PORTLAND, Ore. (KOIN) – November, December and January are the three wettest months on average for Portland.

February’s weather forecast for Portland surprisingly falls short compared to the late fall and early winter months. We are going to go from an average of 5 inches of rain (January) down to 3.68 inches for the month of February. In recent years, we’ve been all over the board for the month of February.

Last year, Portland brought in 3.73 inches of rain. That is about what you can expect for February. However, you may recall 2017, when we broke the all-time record with 10.36 inches of rain. We were dealing with flooding out in Hillsboro and the rivers were tested. That tells you it can still be a very wet month out here in the Pacific Northwest (PNW). Unfortunately, we’ve had a few recent years that have also been a dud. 2020 brought in 1.55 inches of rain, 2018 brought in 1.86 inches of rain.

This year, we are going to start the month of February on the dry side. We may put ourselves in a bit of a hole by the time we get to Valentine’s day. Rain chances are expected to be limited to a few opportunities from now until the weekend. The showers that have developed this week have been weak and they won’t be enough to put us over the top early in the month. The extended rain chance forecast is reflecting a dry stretch of weather coming our way.

We are keeping an eye on Monday, Feb. 7, as a day that may switch over to rain. Outside of that, we have two determined and bullheaded ridges trying to develop.

The first arrives this weekend, preventing any rain from moving through starting Saturday. Sunday the ridge will be in full force, keeping the area dry. It’s possible that this ridge trickles directly into a second and more expansive ridge by next week. As I mentioned above, there may be a quick disturbance that helps carry this first ridge east on Monday.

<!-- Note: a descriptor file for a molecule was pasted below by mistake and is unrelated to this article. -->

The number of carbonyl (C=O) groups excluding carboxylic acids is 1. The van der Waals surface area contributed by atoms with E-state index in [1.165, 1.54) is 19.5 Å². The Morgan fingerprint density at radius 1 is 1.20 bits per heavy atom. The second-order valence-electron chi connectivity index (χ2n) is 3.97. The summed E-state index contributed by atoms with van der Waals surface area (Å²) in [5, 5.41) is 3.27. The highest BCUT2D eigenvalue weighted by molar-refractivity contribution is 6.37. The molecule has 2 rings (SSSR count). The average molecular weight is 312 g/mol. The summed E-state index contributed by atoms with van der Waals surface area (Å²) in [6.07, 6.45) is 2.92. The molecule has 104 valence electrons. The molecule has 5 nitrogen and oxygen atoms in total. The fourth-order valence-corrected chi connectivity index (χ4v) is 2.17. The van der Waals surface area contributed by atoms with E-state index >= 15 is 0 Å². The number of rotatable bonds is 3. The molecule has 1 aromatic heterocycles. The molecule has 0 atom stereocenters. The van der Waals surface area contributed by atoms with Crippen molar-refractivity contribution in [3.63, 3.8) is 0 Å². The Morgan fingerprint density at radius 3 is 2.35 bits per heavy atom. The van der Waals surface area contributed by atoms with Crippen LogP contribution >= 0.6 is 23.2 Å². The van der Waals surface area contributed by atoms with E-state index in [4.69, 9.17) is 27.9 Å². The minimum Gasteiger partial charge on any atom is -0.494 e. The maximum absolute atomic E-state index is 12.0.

If you cycle to the next graphic in the slideshow, you will find the second ridge of high pressure that will keep conditions mild and dry. The second ridge you can tell covers a larger piece of real estate. Those types of blocking patterns can escort all the rain to the north, eventually watching it all pass over the top of us to the Midwest. If we keep that ridge in place all the way until the third week (13-19) of February, we will have some work to do.

These types of ridges can boost our temperatures, especially aloft. Right now, the forecast trend continues to advertise warmer weather by next week. Daytime highs may push the mid-50s by Wednesday. A ridge-like this may also encourage a temperature inversion. That is when the air is warmer aloft, cooler down at the valley floor. That is when we have morning fog form, with limited sunshine in the afternoon. That may cut our daytime highs down, leaving temperatures in the 40s. We will keep an eye on that because it also depends on the moisture and the wind.

Does this mean we are going to have an early start to spring? It may feel like it for a few days, but we are still in a La Niña winter, which usually means cooler and wetter weather. If you’re curious, temperatures that top in the mid 50s, happen about 23.3 percent of the time in Portland. If we break into the 60s this month, that typically occurs 7.2 percent of the time.

Remember, it’s technically winter until Sunday, March 20.